Iden agony: Gustav opens up about the pain of missing St George

Norwegian superstar talks about the agony of missing St George

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“So I thought I was ready for everything on race day, but for me, race day never came.”

The pain was clear in the the voice of Gustav Iden as he reflected on that heartbreaking withdrawal from the recent IRONMAN World Championship in St George.

The 26-year-old from Bergen arrived in Utah at the peak of his powers – a two-time 70.3 World Champion, the PTO World #1 and the favourite to add the crown at full distance to his growing resume.

Then the world caved in for Gustav as he was laid low by a respiratory infection which resulted in him having to withdraw from the race just 24 hours before the start.

To add to the pain of missing out, Iden then had to watch from the sidelines as good friend and training partner Kristian Blummenfelt carried off the sport’s biggest prize.

High to low

Gustav opened up about how things transpired in St George in a new video produced in conjunction with Giant Bicycles, and in it he gave the inside track about his withdrawal.

“So I thought I was ready for everything on race day, but for me, race day never came,” he explained.

“I had to pull out before the fun even started and I’m really, really disappointed.”

When Gustav arrived in Utah to begin final preparations for the race, everything appeared to be on track.

“The lead-up was going really well. I came from the altitude in Sierra Nevada over to the U.S. and was feeling great – had some really good sessions.”

YouTube video

Then though, as the clock counted down towards race week, things took a nasty turn for the worse.

“I had a slight niggle in my knee, not too bad, I wasn’t too worried but I was kind of worried still. Then I first got a bit tired and I noticed more and more symptoms in my nose and throat. Then the fever started and the cold sweats and the bad sleep.

“I had to go to the doctor and did some blood works. The doctor could tell right away that it was a known issue in the area actually – he had treated over 100 people in the last month with the same symptoms as me.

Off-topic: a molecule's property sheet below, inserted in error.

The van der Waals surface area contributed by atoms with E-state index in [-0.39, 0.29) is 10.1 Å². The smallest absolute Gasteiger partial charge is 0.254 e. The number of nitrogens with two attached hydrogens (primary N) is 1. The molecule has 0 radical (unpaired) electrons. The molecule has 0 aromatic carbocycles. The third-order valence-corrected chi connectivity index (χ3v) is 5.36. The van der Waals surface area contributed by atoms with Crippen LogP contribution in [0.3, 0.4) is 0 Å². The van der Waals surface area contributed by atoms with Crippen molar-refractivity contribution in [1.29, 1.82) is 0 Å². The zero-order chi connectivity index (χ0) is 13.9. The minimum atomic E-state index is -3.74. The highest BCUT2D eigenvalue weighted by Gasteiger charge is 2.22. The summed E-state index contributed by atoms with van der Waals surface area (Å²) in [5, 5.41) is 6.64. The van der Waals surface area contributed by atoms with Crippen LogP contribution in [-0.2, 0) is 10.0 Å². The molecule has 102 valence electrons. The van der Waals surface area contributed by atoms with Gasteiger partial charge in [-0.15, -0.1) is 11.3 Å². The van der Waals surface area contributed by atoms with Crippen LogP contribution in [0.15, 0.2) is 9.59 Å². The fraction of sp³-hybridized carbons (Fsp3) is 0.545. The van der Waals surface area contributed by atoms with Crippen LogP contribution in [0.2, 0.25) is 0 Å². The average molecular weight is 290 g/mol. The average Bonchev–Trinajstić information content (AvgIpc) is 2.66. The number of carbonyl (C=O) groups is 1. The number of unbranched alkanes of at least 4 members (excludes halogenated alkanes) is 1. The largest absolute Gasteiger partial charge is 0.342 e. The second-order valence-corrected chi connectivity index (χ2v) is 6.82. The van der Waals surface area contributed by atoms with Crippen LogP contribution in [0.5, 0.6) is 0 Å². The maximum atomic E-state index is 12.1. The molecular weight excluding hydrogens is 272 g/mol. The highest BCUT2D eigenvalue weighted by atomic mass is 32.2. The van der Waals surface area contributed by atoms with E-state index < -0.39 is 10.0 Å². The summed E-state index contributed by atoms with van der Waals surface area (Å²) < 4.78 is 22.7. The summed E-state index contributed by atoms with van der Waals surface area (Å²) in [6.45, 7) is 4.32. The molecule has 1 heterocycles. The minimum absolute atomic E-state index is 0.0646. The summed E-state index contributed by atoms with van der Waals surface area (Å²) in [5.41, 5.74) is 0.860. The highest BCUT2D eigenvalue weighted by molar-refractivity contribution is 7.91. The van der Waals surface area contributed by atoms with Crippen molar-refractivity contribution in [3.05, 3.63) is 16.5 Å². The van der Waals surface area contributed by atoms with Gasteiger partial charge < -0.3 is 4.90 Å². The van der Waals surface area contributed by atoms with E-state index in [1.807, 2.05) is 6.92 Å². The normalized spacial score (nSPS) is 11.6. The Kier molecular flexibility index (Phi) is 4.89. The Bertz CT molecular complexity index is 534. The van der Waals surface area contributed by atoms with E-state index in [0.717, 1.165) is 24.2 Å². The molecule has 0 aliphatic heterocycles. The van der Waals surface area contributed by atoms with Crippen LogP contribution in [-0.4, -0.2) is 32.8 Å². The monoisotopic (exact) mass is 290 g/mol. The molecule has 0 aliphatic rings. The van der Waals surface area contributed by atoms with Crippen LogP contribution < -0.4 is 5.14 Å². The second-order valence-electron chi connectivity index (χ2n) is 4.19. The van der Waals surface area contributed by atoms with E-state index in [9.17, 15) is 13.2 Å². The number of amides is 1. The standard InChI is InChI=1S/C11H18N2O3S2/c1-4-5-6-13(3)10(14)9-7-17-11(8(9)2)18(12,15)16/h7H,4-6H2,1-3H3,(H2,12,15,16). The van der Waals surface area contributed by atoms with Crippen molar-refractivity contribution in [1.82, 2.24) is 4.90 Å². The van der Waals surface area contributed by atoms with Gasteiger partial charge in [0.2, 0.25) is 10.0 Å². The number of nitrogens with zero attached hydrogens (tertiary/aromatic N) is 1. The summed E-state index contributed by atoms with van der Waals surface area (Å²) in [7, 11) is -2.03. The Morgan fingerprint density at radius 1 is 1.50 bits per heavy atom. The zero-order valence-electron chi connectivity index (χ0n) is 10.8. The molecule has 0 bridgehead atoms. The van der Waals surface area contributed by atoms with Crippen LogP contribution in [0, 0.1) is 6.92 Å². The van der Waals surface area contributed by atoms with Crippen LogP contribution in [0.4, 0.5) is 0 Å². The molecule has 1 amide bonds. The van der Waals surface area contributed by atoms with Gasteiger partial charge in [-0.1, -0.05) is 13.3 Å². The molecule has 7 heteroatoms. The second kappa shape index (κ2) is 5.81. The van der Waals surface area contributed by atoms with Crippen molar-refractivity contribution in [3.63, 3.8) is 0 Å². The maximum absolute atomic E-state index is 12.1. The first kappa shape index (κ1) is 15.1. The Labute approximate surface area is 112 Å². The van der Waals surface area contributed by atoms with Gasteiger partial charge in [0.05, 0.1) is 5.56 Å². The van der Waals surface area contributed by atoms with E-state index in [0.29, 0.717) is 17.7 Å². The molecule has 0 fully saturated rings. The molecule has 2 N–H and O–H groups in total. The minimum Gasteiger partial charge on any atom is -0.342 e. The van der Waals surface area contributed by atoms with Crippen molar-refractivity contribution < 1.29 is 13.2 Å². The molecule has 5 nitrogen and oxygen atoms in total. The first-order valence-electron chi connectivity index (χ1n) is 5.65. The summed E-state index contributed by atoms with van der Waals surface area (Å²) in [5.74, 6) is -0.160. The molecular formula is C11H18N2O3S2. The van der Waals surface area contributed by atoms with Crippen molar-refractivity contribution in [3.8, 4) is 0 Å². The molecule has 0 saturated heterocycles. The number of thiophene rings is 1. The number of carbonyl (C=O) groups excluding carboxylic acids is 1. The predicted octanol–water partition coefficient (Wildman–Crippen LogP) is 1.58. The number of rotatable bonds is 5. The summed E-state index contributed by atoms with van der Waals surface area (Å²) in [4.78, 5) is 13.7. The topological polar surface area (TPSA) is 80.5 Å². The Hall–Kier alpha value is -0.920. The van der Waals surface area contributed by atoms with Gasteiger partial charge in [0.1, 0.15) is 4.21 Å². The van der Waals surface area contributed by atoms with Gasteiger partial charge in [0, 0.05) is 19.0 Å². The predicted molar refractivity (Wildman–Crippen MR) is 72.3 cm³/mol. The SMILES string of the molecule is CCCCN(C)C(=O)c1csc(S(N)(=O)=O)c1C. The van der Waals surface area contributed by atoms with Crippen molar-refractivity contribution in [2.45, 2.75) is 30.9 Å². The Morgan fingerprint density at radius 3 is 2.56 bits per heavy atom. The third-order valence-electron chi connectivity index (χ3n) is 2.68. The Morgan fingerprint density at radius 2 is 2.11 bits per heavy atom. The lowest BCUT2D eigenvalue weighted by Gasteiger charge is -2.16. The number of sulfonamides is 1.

“It was the race week so I didn’t want to take any unknown medication going into the race. So I took some humidifiers and those type of things but they didn’t really help.”

Even the day before the race, Gustav was hopeful of making the start line to take on Blummenfelt and the rest of the assembled stars. But he would not get the message he wanted from back home in Norway.

“I was optimistic right to the very end. When I spoke to my doctor back home, and she saw the ECG tests and the blood work, she didn’t want to give me the green light for race day. She basically said she doesn’t want to be the one responsible for me collapsing on race day. So I never got the opportunity to show what I was capable of.”

Correct call

Iden knows for sure the decision in the end was the correct one, despite the pain he felt at having to watch as Blummenfelt claimed the ultimate glory.

“Obviously super-disappointed, but health comes first and even though I want nothing more than to race, I realise it was the right decision. It was still really painful to watch from the sidelines.”

Iden will defend his 70.3 World Championship back in St George in October, and before that there is hope he might make his first IRONMAN World Championship bid at Kona. What happened earlier this month, if anything, just adds further motivation.

“The future holds more world titles. I’m not giving up, I’m ready to fight for another title and it is possible. [Kristian] was impressive but my level is also impressive so I should be there on a normal day.”

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